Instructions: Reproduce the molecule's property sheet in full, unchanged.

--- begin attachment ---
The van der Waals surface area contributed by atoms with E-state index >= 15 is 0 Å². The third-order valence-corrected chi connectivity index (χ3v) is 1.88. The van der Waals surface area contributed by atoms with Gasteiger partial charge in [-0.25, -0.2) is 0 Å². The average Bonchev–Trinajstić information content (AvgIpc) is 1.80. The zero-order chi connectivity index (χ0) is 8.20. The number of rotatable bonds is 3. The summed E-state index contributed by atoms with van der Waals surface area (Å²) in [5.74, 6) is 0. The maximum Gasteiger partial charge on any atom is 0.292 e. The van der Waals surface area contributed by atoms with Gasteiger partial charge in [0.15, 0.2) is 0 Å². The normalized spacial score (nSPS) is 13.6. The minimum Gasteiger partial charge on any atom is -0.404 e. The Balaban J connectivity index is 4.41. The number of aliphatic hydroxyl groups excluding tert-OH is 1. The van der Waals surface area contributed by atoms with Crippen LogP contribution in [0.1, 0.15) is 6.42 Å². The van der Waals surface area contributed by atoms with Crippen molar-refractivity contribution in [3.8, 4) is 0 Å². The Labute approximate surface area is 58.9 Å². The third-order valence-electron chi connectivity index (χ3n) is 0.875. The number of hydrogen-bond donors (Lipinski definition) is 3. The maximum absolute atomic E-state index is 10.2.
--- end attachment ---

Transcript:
The van der Waals surface area contributed by atoms with E-state index >= 15 is 0 Å². The third-order valence-corrected chi connectivity index (χ3v) is 1.88. The van der Waals surface area contributed by atoms with Gasteiger partial charge in [-0.25, -0.2) is 0 Å². The average Bonchev–Trinajstić information content (AvgIpc) is 1.80. The zero-order chi connectivity index (χ0) is 8.20. The number of rotatable bonds is 3. The summed E-state index contributed by atoms with van der Waals surface area (Å²) in [5.74, 6) is 0. The maximum Gasteiger partial charge on any atom is 0.292 e. The van der Waals surface area contributed by atoms with Gasteiger partial charge in [0.15, 0.2) is 0 Å². The normalized spacial score (nSPS) is 13.6. The minimum Gasteiger partial charge on any atom is -0.404 e. The Balaban J connectivity index is 4.41. The number of aliphatic hydroxyl groups excluding tert-OH is 1. The van der Waals surface area contributed by atoms with Crippen LogP contribution in [0.1, 0.15) is 6.42 Å². The van der Waals surface area contributed by atoms with Crippen molar-refractivity contribution in [3.8, 4) is 0 Å². The Labute approximate surface area is 58.9 Å². The third-order valence-electron chi connectivity index (χ3n) is 0.875. The number of hydrogen-bond donors (Lipinski definition) is 3. The maximum absolute atomic E-state index is 10.2.